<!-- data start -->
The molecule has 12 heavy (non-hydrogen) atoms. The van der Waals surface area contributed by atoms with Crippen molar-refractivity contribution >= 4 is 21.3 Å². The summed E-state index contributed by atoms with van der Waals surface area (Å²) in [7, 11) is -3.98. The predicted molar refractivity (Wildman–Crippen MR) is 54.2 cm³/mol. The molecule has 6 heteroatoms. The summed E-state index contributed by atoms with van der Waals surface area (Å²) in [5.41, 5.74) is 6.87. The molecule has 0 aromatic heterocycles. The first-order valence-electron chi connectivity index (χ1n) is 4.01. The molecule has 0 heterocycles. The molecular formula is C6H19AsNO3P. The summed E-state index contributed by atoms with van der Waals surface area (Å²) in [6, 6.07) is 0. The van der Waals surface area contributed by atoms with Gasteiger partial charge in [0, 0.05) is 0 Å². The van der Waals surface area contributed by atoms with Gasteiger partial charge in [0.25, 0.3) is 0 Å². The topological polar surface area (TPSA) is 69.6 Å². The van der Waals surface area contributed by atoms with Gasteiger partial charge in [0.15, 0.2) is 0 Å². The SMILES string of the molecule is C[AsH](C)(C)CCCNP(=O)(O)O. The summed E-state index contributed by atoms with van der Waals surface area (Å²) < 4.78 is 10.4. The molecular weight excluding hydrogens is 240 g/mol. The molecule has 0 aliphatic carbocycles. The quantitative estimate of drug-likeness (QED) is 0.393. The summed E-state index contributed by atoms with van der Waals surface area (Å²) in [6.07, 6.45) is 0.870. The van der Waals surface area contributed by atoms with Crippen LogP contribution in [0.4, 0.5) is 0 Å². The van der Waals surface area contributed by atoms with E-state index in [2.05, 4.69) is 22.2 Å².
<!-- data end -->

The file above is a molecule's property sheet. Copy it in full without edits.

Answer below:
The molecule has 12 heavy (non-hydrogen) atoms. The van der Waals surface area contributed by atoms with Crippen molar-refractivity contribution >= 4 is 21.3 Å². The summed E-state index contributed by atoms with van der Waals surface area (Å²) in [7, 11) is -3.98. The predicted molar refractivity (Wildman–Crippen MR) is 54.2 cm³/mol. The molecule has 6 heteroatoms. The summed E-state index contributed by atoms with van der Waals surface area (Å²) in [5.41, 5.74) is 6.87. The molecule has 0 aromatic heterocycles. The first-order valence-electron chi connectivity index (χ1n) is 4.01. The molecule has 0 heterocycles. The molecular formula is C6H19AsNO3P. The summed E-state index contributed by atoms with van der Waals surface area (Å²) in [6, 6.07) is 0. The van der Waals surface area contributed by atoms with Gasteiger partial charge in [0, 0.05) is 0 Å². The van der Waals surface area contributed by atoms with Gasteiger partial charge in [0.25, 0.3) is 0 Å². The topological polar surface area (TPSA) is 69.6 Å². The van der Waals surface area contributed by atoms with Gasteiger partial charge in [0.15, 0.2) is 0 Å². The SMILES string of the molecule is C[AsH](C)(C)CCCNP(=O)(O)O. The summed E-state index contributed by atoms with van der Waals surface area (Å²) < 4.78 is 10.4. The molecular weight excluding hydrogens is 240 g/mol. The molecule has 0 aliphatic carbocycles. The quantitative estimate of drug-likeness (QED) is 0.393. The summed E-state index contributed by atoms with van der Waals surface area (Å²) in [6.07, 6.45) is 0.870. The van der Waals surface area contributed by atoms with Crippen LogP contribution in [0.4, 0.5) is 0 Å². The van der Waals surface area contributed by atoms with E-state index in [2.05, 4.69) is 22.2 Å².